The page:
New Protections for Renters and Landlords in Kelowna

New Protections for Renters and Landlords in Kelowna
April 3, 2024

New Protections for Renters and Landlords in Kelowna

The British Columbia government has announced new legislation aimed at improving fairness and stability in the province's rental market. Here's a summary of the key changes that will impact both renters and landlords:

Video Source: Vancouver Sun

Protection from Bad-Faith Evictions

  • Increased occupancy period after eviction for personal use: Landlords who evict a tenant for personal use will now be required to live in the unit for twelve months, up from the previous requirement of six months. This aims to prevent landlords from evicting tenants under false pretenses to re-rent the suite at a higher price.
  • Standardized eviction notices: Landlords will be required to use a standardized form when issuing notices of eviction for personal use. This will allow the Residential Tenancy Branch to track such evictions and investigate potential bad-faith evictions more effectively.
  • Ban on personal use evictions in certain buildings: Evictions for personal use will be prohibited in rental buildings with five or more units.

Rent Increase Restrictions

  • No rent increases for adding a child under 19: Landlords will no longer be able to raise rent if a tenant adds a child under the age of 19 to their household. This addresses a loophole that some landlords were exploiting to charge higher rents to families.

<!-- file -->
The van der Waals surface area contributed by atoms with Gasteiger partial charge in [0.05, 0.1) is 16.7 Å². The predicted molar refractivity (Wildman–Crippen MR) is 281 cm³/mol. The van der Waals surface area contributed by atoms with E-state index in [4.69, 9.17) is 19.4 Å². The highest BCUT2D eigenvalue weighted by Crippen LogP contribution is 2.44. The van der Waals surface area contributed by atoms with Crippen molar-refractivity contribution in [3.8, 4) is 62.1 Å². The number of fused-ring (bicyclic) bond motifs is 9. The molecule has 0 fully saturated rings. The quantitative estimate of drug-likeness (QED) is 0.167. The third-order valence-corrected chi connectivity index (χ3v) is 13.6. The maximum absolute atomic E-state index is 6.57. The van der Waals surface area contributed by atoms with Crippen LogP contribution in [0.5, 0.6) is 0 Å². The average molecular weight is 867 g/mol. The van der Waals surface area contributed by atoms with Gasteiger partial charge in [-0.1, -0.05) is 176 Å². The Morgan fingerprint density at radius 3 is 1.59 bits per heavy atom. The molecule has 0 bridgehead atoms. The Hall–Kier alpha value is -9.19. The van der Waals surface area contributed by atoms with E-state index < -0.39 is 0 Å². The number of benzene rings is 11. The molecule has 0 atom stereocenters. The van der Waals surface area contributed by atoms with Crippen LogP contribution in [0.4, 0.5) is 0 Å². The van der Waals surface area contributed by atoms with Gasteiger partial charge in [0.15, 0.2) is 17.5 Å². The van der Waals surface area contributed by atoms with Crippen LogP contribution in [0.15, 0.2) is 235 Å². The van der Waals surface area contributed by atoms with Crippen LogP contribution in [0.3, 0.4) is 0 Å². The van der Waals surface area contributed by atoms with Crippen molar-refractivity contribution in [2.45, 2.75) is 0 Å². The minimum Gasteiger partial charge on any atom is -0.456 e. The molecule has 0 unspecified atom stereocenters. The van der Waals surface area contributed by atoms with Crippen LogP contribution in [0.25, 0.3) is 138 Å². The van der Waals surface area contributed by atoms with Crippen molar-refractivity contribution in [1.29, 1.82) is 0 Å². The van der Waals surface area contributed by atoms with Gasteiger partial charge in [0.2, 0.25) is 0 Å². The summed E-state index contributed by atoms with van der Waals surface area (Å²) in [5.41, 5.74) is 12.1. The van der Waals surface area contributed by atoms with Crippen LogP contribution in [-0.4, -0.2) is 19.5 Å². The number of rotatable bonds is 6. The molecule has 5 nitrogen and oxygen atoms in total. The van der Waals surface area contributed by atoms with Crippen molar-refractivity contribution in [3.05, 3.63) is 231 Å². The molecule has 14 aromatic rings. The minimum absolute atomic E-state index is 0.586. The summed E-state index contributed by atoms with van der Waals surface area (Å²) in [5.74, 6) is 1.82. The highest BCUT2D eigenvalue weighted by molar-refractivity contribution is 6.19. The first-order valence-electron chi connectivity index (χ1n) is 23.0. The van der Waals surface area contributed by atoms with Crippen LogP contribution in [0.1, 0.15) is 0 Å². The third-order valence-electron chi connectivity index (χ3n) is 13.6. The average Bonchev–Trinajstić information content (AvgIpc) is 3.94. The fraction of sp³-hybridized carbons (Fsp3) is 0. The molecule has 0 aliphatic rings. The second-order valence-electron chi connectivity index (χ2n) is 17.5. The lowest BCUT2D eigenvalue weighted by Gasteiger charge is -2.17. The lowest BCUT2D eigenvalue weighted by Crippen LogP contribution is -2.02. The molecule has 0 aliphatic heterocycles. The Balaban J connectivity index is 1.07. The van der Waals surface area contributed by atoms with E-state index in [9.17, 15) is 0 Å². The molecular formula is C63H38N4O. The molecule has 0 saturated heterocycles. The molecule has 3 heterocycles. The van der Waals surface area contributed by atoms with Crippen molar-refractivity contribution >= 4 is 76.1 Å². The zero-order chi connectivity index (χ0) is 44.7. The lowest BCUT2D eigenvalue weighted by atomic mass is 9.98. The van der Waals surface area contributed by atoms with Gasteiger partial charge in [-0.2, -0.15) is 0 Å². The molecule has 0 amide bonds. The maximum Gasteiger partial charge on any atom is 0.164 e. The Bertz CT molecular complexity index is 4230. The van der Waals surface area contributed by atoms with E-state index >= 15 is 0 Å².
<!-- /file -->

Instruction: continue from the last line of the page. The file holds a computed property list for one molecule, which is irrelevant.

Faster Dispute Resolution

  • Increased time to dispute eviction notices: Tenants will now have 30 days, instead of 15, to dispute an eviction notice.
  • Improved Residential Tenancy Branch efficiency: The government is adding staff to the Residential Tenancy Branch to reduce wait times for resolving rental disputes.

Why This Matters

For people renting in Kelowna, these changes mean more security and less worry about sudden rent increases or having to move out unfairly. For landlords, the rules make it clearer on how to manage their properties and deal with issues more efficiently.

We want everyone to know about these changes because understanding them can help make renting a better experience for both landlords and renters.

Things To Remember

A bad-faith eviction occurs when a landlord evicts a tenant under false pretenses. Here are some red flags under the new legislation:

  • Eviction for personal use followed by short-term occupancy by the landlord or close family: Landlords must now live in the unit for twelve months after evicting a tenant for personal use.
  • Eviction notices issued using a non-standardized form: Landlords are required to use a specific web portal to create eviction notices for personal use, allowing easier tracking by authorities.
  • Eviction for personal use in buildings with five or more units: This practice is now entirely prohibited.

Landlords can ensure compliance by:

  • Understanding the new rules: Familiarize yourself with the changes, particularly regarding eviction notices and rent increases.
  • Using the standardized eviction notice form: Always use the government-provided web portal to create eviction notices for personal use.
  • Following legal eviction procedures: Consult a lawyer or tenancy advisor if unsure about the legal grounds for eviction in specific situations.
  • Staying informed: Keep up-to-date with any further changes to the Residential Tenancy Act.


Subscribe to our email newsletter!

Thanks for joining our newsletter
Oops! Something went wrong while submitting the form.

Related posts

Left Arrow
Left Arrow
Right Arrow
Right Arrow